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High school students in Santa Cruz build Underwater Remotely Operated Vehicles for Ocean Experiments

Mount Madonna School Engineering Club Students Build Underwater ROVs for Ocean Experiments
Mount Madonna School
Mount Madonna School Engineering Club Students Build Underwater ROVs for Ocean Experiments

SANTA CRUZ, Calif. (KION) Mount Madonna School Engineering Club students built an underwater Remotely Operated Vehicle (ROV) to explore the ocean floors of Catalina Island.

Before the pandemic, the school's Engineering Club used to take a trip to Catalina Island in the spring. Because the 2020 and 2021 trip was canceled due to COVID-related restrictions, the trip was postponed to the fall. This year, days before the trip, 13 students worked during their lunch breaks and over the weekend to build the underwater camera-enabled robot that would allow them to explore the ocean off the island's shore.

“We are testing to make sure that all of the pieces are correctly soldered onto the motherboard,” said junior Sam Kaplan, who was helping classmate Cecily Kelly and senior Liana Kitchel to prepare components for the ROV control boxes. 

“This part is no more difficult than building with Legos,” commented senior Addy Catterall-Pendleton, holding a completed motor and propeller unit in his hands.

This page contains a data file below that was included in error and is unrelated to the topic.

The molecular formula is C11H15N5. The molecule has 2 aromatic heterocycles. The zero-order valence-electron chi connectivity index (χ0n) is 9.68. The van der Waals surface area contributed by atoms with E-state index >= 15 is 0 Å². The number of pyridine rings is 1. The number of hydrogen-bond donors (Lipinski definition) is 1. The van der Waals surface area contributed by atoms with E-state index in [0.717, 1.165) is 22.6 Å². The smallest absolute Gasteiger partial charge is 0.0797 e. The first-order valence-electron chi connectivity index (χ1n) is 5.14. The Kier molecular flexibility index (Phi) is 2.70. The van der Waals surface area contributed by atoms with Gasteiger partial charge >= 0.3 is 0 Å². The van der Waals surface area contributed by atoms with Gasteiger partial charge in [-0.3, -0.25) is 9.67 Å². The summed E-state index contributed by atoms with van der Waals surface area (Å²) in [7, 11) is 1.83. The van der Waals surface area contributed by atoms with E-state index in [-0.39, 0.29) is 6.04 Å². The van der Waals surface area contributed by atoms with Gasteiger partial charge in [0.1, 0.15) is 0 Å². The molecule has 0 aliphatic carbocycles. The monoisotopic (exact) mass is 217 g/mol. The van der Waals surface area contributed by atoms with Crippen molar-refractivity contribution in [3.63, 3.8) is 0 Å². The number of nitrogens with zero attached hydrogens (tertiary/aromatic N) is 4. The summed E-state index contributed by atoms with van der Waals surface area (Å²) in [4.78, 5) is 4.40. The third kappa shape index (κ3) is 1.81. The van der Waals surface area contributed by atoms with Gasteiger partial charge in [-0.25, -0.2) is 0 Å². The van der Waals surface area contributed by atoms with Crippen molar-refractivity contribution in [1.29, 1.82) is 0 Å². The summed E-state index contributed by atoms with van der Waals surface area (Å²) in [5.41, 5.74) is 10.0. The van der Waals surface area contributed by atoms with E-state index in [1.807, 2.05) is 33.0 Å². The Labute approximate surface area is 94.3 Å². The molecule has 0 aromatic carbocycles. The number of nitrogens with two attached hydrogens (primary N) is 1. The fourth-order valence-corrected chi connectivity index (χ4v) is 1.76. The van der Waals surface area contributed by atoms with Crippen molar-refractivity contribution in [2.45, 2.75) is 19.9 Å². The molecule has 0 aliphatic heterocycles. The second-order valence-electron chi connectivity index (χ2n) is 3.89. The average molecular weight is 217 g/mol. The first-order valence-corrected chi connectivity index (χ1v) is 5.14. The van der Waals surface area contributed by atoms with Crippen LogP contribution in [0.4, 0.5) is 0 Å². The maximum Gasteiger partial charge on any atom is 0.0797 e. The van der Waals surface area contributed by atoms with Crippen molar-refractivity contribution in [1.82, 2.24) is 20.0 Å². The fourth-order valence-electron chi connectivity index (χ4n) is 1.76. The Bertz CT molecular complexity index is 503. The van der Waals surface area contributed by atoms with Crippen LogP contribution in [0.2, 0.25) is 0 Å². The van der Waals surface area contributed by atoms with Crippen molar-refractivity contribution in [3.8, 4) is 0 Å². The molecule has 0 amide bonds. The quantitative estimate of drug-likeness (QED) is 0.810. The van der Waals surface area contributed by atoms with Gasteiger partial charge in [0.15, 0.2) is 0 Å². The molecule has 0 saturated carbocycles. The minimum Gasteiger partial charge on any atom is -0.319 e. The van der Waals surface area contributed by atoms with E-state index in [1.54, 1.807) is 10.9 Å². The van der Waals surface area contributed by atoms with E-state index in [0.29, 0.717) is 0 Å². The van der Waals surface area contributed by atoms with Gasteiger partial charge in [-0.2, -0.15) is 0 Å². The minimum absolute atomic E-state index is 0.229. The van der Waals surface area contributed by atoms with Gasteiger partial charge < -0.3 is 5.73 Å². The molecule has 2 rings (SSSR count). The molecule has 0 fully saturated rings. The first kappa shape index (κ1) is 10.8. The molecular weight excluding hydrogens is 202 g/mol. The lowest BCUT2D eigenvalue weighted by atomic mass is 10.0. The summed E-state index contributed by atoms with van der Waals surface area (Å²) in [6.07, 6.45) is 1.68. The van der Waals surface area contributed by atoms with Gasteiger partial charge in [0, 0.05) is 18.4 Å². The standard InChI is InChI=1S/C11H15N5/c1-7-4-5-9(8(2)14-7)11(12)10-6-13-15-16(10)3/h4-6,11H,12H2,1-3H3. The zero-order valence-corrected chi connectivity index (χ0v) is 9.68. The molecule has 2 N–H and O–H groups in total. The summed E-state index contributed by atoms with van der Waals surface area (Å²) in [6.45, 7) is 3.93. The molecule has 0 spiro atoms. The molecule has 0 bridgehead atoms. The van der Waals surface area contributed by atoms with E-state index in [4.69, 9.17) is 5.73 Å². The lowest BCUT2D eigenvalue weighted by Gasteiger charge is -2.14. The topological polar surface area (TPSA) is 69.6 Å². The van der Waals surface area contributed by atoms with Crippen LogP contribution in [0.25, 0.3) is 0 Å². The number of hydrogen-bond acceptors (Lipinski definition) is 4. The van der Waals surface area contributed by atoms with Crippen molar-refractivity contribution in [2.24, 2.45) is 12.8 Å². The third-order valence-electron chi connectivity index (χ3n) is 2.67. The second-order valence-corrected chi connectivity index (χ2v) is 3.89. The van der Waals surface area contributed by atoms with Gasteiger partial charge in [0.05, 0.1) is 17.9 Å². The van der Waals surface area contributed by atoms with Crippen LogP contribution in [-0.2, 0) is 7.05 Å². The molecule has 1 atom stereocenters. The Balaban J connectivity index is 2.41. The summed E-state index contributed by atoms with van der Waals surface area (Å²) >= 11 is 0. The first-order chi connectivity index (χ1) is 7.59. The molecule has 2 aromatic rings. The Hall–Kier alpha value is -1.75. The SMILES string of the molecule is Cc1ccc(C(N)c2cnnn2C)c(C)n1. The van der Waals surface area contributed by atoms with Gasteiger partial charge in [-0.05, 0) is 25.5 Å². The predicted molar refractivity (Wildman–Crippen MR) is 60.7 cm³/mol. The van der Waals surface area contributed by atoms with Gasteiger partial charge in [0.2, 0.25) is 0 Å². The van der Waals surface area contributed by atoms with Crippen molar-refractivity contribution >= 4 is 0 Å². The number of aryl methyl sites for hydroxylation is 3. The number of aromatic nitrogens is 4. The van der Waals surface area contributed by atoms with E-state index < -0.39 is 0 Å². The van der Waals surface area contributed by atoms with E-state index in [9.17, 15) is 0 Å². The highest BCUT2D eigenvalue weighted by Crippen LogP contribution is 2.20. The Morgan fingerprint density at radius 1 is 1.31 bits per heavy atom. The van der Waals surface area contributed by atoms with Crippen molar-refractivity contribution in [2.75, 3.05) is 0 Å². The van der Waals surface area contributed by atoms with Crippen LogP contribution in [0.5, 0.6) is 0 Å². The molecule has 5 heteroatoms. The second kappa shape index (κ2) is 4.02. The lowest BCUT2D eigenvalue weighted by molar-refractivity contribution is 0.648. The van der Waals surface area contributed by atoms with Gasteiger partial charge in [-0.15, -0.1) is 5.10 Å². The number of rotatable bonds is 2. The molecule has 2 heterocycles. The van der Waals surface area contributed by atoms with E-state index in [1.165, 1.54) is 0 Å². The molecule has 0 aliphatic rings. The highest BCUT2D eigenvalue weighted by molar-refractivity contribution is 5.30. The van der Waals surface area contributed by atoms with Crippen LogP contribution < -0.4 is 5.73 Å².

During their trip, students will use the ROVs to collect data at a remote area of Catalina Island where the school has been studying for 10 years. This includes observing the ecosystems along the shoreline and reef systems, according to one of the teachers and co-leaders Lisa Catterall. Catterall adds that students will have time to test the ROV in Little Fisherman Cove and use them on other sites on the island.

Students usually observe and record behaviors from several animals that live near the island like leopard sharks, Catalina gobies, Pacific octopus and other kelp forest species. These ROVs will allow students to explore the animal's habitats without disturbing them too much.

“Physical oceanography focuses on the physical and chemical properties of the ocean, including currents, tides and topography, and more directly the biological and engineering activities we engage the students in during our Catalina trip,” the student's professor Dr. Nicole Tervalon said who holds a Ph. D. in oceanographic engineering from M.I.T. “The ocean has a major impact on all our lives."

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